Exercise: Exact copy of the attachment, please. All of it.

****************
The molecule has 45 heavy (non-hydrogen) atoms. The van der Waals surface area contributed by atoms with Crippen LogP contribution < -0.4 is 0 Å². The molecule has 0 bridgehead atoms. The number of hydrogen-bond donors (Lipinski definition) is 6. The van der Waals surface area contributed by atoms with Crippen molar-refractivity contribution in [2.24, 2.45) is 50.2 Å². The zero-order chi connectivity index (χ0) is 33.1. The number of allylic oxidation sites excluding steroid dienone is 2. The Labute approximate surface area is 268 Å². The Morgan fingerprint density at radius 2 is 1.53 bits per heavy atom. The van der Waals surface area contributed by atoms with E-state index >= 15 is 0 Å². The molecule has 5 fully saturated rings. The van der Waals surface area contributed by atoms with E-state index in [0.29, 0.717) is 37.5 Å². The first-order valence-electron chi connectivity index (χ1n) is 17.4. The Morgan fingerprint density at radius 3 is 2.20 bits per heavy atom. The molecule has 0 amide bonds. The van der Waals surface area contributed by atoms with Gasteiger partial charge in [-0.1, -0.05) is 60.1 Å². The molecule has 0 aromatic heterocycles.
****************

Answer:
The molecule has 45 heavy (non-hydrogen) atoms. The van der Waals surface area contributed by atoms with Crippen LogP contribution < -0.4 is 0 Å². The molecule has 0 bridgehead atoms. The number of hydrogen-bond donors (Lipinski definition) is 6. The van der Waals surface area contributed by atoms with Crippen molar-refractivity contribution in [2.24, 2.45) is 50.2 Å². The zero-order chi connectivity index (χ0) is 33.1. The number of allylic oxidation sites excluding steroid dienone is 2. The Labute approximate surface area is 268 Å². The Morgan fingerprint density at radius 2 is 1.53 bits per heavy atom. The van der Waals surface area contributed by atoms with E-state index >= 15 is 0 Å². The molecule has 5 fully saturated rings. The van der Waals surface area contributed by atoms with E-state index in [0.29, 0.717) is 37.5 Å². The first-order valence-electron chi connectivity index (χ1n) is 17.4. The Morgan fingerprint density at radius 3 is 2.20 bits per heavy atom. The molecule has 0 amide bonds. The van der Waals surface area contributed by atoms with Gasteiger partial charge in [-0.1, -0.05) is 60.1 Å². The molecule has 0 aromatic heterocycles.